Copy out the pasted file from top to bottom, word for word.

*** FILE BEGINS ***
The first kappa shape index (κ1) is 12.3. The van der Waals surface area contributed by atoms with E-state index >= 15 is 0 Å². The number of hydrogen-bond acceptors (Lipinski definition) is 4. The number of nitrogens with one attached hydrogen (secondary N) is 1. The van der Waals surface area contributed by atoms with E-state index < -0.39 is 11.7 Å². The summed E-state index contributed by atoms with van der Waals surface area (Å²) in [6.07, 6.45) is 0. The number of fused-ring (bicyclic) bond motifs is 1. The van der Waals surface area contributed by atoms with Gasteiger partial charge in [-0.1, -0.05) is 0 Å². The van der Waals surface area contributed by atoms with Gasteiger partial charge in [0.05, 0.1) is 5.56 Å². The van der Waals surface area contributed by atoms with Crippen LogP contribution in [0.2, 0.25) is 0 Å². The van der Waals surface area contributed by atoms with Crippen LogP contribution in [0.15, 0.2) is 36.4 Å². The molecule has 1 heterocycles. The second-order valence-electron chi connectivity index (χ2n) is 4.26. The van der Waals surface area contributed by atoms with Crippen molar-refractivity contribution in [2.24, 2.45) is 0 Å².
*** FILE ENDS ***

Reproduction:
The first kappa shape index (κ1) is 12.3. The van der Waals surface area contributed by atoms with E-state index >= 15 is 0 Å². The number of hydrogen-bond acceptors (Lipinski definition) is 4. The number of nitrogens with one attached hydrogen (secondary N) is 1. The van der Waals surface area contributed by atoms with E-state index < -0.39 is 11.7 Å². The summed E-state index contributed by atoms with van der Waals surface area (Å²) in [6.07, 6.45) is 0. The number of fused-ring (bicyclic) bond motifs is 1. The van der Waals surface area contributed by atoms with Gasteiger partial charge in [-0.1, -0.05) is 0 Å². The van der Waals surface area contributed by atoms with Gasteiger partial charge in [0.05, 0.1) is 5.56 Å². The van der Waals surface area contributed by atoms with Crippen LogP contribution in [0.2, 0.25) is 0 Å². The van der Waals surface area contributed by atoms with Crippen LogP contribution in [0.15, 0.2) is 36.4 Å². The molecule has 1 heterocycles. The second-order valence-electron chi connectivity index (χ2n) is 4.26. The van der Waals surface area contributed by atoms with Crippen molar-refractivity contribution in [2.24, 2.45) is 0 Å².